It is only a matter of time before writers for the anti-gun daily media start combining these stories (and HK’s woes in Germany, which are political and don’t financially threaten the firm, yet) to crow that the gun industry is dead: only, it isn’t. For example, here’s a paragraph from New York Times
anti-gun activist reporter Michael de la Merced, emphasis ours, from their report on Remington’s cash-out offer (which the Times illustrated with a photo of their close allies, professional protesters at an antigun rally):
Compounding the problem has been the reluctance of big lenders to participate in the sales process for fear of potential hits to their reputation. Banks like JPMorgan Chase and Credit Suisse have rarely advised or lent money to deals involving firearms makers, making it more difficult for potential buyers to afford Remington….
(Emphasis in the above is ours. We guarantee you that timidity about reputation is not what drives Wall Street). The more key revelation is buried in the report and apparently unnoticed by de la Merced: the cashout values Remington at 880M, about the size of S&W’s market cap, far lower than the $1B-plus Cerberus earlier estimated for the firm’s value. (Of course, valuation of a private company is one of the thorniest problems in finance; in the end, value is what you can actually sell it for, and funds like CALPERS, which would long ago have been bankrupt if they had to meet the financial requirements of private firms’ pensions, have to decide how big a bath they want to take for the sake of political purity).
While 2014 sales for the industry may have been down from the 2013 peak, they weren’t down much and indicate that panic buying has subsided into a new and higher level of ongoing sales. There are many of indicators of this. For example, in 2014, the FBI’s National Instant Check System was overwhelmed with call volume, leading to unprecedented delays in answering calls:
Many call center operations have a target goal of answering 80 percent of calls within 20 seconds. However, the NICS Section’s goal is to answer Transfer Process calls (background checks for firearm purchases transferred from the NICS Contracted Call Center to the NICS Section’s staff) within 9 seconds. Based on historical data specific to transaction and call volumes, the NICS Section is able to forecast anticipated levels of staffing needed to effectively process incoming work. In 2014, the NICS Section’s Transfer Process calls were answered on an average yearly rate of 109.27 seconds due to several months of high call volume.1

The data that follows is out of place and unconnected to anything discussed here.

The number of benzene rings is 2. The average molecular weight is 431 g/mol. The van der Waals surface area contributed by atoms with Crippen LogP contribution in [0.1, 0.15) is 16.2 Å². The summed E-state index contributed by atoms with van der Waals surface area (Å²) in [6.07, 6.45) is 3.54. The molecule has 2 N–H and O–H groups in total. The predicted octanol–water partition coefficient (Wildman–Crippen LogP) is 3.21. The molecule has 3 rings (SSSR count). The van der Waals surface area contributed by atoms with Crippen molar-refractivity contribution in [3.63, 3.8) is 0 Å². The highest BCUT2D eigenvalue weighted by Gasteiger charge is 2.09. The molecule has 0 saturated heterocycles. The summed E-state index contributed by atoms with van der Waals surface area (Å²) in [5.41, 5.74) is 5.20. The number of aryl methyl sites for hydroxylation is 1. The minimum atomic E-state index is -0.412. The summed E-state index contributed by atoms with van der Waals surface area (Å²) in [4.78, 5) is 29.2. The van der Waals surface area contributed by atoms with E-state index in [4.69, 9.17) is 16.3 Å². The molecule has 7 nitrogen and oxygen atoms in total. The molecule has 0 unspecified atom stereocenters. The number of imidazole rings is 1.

If their usual objective is 9 seconds and “several months” of high volume blew their delay out to almost two minutes, think about the mathematics of that… those peak periods had really high volume, then.
Also, when the media writes that gun sales are down… bear in mind that 12.7 unadjusted NICS checks were done in 2008, the last year before the Salesman-in-Chief amplified gun sales. 2014’s down number rounds to 21.0 million, from 2013’s 21.1 million… to two places, it’s so far down it’s 99.41% of prior years.2 (We used to call that “flat,” but we just have an MBA, not a J-School sheepskin, so what do we know?)
As readers of WeaponsMan.com know, Colt’s problems stem only partially from the company’s struggle with new products and market forces. Colt’s traditional products, the 1911A1 pistol and AR-15, M16 and M4 rifles remain popular worldwide (42% of the value of sales is overseas, according to the firm’s most recent SEC filings). The real mortal wound was inflicted by the company’s own managers: the company was overburdened with a fatally toxic load of debt. They did this, not as fiduciaries for the company, but in their capacity as the individuals who personally pocketed much of the money.
When Colt goes bankrupt, an event we see as unavoidable now, expect the innumerates of the New York Times to crow that the failure results from some imagined unpopularity of guns and increasing popularity of New York style gun ban regimes. Politicians who believe them and act accordingly will likely be slaughtered at the polls in all but the six or seven states where gun bans are legitimately popular.
The Bloomberg report on Colt Defense’s financials is concise and accurate, though, so do Read The Whole Thing™. Hat tip, Daniel Watters in the comments to our last Colt report.
- Federal Bureau of Investigation. 2014 NICS Operations. Page 6. Retrieved from: http://www.fbi.gov/about-us/cjis/nics/reports/2014-operations-report
- Ibid., p. 12.